MATERIALS AND METHODS :

Samples used: The environmental sample used for this study is municipal solid waste leachate collected from various landfill sites.

Microcosms preparation : Microcosms will be prepared using 100ml serum bottles with 10 - 50 ppm of 1,2 Dichloroethane amended with sodium lactate as electron donor and also with cysteine, vitamin B12, hepes and yeast extract. Autoclaved control microcosms will also be prepared and supplemented with benzalconium chloride. All the microcosms will be immediately sealed with rubber stoppers and aluminum crimp seals. All the microcosms will be incubated in the dark at 23 °C (Marzorati et al 2010 ).

Measurement of dichloroethane degradation: The possible degradation products of dichloroethane like ethane and vinyl chloride will be analyzed using headspace gas chromatography. The headspace chromatography will be done using gas chromatograph flame ionization detector (GC - FID ) and capillary column. The temperature of the injector will be 200 °C with split ratio of 5 and the temperature of the detector will be 250 °C. Helium will be used as the carrier gas at a flow rate of 3 mL/min. The limit of detection will be about 1-2 µg/L (Marzorati et al 2010 ).

In silico PCR detection of the Reductive Dehalogenase ( RDs ) : The amino acid sequence of the Reductive Dehalogenase enzyme of the sixty microorganisms were downloaded from the NCBI. Using the above organism's amino acid sequences multiple sequence alignment using the program ClustalW via Jalview was done. In the multiple sequence alignment result we got a conserved region ranging from 517 to 641. We divided the conserved region in the seven regions designated as : Conserved region 1 - 6 and region for the sake of simplicity. We found that the amino acids in the region 1 ( 592 - 625 ) were more conserved than in the other regions. We designed six sets of degenerate primers from this region. For designing the primer from alignment result, we selected the most conserved amino acid from each of the species in the region 1. Then we converted the amino acid sequence to nucleotide sequence using the degeneracy codes. Followed by combining these codons to form primers. In this process we were able to make three forward primers and two reverse primers. The program Gene Runner was used to calculate Tm, GC % and for analysis of different characteristics of primers like hairpin loop formation, dimer formation, bulk loop formation and internal loop formation. After applying all the above procedures we found six set of primers appropriate for the amplification of the reductive dehalogenase gene from our sample, municipal solid waste leachate. In silico PCR was done to check the efficiency of the primers designed.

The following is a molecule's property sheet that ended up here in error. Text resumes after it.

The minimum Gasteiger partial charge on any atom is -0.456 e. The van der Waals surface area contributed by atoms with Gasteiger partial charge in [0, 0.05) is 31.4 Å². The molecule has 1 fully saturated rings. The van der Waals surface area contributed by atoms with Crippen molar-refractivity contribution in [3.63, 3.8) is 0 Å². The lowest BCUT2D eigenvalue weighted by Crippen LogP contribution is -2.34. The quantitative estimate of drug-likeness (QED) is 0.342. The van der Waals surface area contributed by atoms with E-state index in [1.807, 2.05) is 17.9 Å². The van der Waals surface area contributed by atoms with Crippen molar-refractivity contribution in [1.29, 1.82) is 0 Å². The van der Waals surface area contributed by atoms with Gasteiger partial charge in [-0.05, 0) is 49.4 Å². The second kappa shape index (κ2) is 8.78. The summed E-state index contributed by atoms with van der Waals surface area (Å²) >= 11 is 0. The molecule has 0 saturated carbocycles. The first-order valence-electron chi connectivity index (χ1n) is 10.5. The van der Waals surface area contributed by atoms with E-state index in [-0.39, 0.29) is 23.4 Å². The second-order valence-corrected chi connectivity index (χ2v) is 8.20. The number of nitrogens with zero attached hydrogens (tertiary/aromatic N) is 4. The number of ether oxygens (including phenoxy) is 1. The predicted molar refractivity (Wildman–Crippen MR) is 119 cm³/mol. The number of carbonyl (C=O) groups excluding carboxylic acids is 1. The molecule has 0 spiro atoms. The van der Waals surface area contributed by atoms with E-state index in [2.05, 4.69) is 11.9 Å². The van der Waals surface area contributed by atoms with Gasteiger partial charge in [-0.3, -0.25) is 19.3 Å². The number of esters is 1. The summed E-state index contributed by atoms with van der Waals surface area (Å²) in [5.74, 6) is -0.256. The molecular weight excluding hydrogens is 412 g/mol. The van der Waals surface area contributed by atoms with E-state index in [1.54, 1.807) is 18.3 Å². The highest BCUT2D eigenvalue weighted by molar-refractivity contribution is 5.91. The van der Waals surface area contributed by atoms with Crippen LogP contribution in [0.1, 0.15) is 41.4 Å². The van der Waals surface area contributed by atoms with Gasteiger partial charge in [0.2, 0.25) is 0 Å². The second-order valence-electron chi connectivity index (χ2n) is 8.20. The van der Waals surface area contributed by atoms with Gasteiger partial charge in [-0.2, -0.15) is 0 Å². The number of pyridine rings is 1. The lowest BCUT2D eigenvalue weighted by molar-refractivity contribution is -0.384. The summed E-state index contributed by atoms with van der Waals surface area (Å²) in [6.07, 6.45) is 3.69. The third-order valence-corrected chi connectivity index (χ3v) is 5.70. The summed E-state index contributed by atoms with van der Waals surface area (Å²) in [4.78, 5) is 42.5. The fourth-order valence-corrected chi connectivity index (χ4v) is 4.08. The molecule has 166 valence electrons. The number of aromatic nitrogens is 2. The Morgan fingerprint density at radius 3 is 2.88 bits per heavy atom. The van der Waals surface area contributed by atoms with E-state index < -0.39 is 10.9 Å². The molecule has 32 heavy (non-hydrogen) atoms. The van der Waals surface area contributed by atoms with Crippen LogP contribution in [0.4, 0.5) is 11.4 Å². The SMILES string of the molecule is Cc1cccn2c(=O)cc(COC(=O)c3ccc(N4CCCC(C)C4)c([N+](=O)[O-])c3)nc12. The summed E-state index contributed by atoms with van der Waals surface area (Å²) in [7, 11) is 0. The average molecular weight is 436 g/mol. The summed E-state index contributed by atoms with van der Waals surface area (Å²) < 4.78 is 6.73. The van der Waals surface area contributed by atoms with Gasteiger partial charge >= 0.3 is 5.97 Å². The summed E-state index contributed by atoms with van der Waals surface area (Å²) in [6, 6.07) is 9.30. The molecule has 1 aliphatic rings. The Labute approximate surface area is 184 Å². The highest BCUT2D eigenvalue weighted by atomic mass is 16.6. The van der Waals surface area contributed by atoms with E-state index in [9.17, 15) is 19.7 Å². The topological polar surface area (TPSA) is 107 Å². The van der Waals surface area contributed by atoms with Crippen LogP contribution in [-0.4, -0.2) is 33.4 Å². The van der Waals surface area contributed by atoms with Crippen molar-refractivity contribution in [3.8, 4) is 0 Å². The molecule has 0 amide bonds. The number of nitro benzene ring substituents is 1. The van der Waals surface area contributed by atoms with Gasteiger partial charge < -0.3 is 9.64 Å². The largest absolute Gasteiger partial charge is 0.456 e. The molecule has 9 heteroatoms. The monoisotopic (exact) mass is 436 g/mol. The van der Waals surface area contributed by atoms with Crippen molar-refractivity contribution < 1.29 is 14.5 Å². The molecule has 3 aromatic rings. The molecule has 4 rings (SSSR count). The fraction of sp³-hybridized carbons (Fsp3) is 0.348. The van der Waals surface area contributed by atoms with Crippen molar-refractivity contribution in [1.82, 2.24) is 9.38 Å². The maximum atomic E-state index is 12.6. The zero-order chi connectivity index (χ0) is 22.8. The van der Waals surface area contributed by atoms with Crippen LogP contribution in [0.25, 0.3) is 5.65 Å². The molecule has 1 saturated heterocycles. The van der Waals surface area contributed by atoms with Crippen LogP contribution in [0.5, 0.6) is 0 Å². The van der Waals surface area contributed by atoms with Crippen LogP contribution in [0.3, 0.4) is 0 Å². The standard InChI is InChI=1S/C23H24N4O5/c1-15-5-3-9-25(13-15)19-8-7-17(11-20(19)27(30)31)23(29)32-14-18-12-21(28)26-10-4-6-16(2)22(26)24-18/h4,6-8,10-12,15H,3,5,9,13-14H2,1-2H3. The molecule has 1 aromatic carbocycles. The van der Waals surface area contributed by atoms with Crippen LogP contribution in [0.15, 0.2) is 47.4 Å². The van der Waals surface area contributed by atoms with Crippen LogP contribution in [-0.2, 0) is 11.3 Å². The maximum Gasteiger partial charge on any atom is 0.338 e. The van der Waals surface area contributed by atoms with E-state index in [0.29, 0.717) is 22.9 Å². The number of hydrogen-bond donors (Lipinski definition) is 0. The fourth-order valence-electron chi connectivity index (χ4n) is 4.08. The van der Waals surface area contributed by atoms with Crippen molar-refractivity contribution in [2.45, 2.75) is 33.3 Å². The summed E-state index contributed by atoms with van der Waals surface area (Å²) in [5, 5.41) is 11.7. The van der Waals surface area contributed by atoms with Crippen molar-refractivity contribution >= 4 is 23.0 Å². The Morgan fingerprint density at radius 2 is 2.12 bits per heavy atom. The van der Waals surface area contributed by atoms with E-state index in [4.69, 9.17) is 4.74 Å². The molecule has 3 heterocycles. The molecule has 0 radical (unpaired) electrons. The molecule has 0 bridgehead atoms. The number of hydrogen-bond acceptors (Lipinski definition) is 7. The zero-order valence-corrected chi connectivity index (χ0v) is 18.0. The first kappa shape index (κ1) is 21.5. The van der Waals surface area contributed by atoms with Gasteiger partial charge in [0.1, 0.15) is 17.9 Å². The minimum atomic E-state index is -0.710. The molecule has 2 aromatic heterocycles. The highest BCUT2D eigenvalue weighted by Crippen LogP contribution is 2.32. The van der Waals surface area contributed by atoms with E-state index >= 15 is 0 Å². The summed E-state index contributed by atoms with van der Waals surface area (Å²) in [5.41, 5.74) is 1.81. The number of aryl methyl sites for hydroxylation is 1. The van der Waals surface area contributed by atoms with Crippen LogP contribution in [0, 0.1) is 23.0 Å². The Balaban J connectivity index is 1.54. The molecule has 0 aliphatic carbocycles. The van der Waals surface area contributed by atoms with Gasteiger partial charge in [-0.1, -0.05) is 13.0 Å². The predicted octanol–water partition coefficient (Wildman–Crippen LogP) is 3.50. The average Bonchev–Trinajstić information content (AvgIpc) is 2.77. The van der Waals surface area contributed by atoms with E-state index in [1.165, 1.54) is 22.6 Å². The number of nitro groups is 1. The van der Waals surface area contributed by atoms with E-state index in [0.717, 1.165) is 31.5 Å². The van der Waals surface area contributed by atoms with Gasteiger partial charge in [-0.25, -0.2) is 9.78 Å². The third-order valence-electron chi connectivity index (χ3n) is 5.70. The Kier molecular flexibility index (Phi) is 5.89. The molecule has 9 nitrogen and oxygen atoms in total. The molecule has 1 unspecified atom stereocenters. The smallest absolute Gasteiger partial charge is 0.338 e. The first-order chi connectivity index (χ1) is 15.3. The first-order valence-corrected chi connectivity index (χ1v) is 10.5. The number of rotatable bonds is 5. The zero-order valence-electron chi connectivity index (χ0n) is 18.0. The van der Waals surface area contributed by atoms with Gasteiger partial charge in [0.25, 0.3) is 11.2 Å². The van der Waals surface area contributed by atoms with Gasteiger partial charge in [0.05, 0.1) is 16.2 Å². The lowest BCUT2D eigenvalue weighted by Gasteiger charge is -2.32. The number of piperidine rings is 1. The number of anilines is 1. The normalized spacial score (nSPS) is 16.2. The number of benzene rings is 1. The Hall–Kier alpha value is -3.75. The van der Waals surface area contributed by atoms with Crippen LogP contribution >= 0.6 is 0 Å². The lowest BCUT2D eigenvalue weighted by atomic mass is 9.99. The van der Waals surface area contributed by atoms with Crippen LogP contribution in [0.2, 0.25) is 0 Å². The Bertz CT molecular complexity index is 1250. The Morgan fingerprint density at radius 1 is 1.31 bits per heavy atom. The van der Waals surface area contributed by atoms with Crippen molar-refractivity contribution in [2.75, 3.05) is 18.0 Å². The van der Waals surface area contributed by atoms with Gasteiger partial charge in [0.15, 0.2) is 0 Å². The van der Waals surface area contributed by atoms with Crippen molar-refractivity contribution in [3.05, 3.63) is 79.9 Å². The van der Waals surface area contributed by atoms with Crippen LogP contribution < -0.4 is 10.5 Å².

Metagenomic DNA extraction : For the extraction of metagenomic DNA following protocol is used. Extraction of metagenomic DNA from municipal solid waste leachate is done by using fast DNA spin kit for soil supplied by MP Biomedicals as follow. 978μl sodium phosphate buffer and 122 μl MT buffer is added to 500mg of soil sample in a lysing matrix E tube. After homogenization centrifuged at 14,000 x g for 5-10 minutes to pellet debris. After transferring the supernatant to a clean centrifuge tube, 250 μl PPS is added followed by shaking to precipitate the proteins. Then centrifugation is done at 14,000 x g for 5 minutes to pellet the precipitate and supernatant is transferred to a 15ml tube. To the supernatant 1ml of binding matrix is added and placed on rotator, then 600μl of the resuspended supernatant is transferred to the SPIN™ Filter and centrifuged at 14,000 x g for 1 minute. The same procedure is repeated to filter whole solution. The SPIN™ Filteris air dried at room temperature for 5 minutes. Then 50-100 μl of DES (DNase/Pyrogen-Free Water) is added and centrifuged.

Construction of a metagenomic library : The metagenomic DNA will be partially digested with Sau3AI and will be ligated to BamHI digested and dephosphorylated p18GFP. Then the recombinant p18GFP will be transformed in the competent E. coli cells. After the transformation, the cells will be incubated in SOC medium at 37°C for 1 hour with gentle rotation followed by addition of ampicillin and incubation at 37°C at 200 rpm in incubator shaker. Then this culture will be plated on ampicillin plate containing 0.5mM of IPTG and will be placed in incubator overnight at 37°C. Next day grow the colonies from the plate in a LB medium containing ampicillin. The plasmid will be extracted from the culture and the size of the inserted DNA fragment will be analyzed by restriction enzyme digestion (Uchiyama T. et al 2010).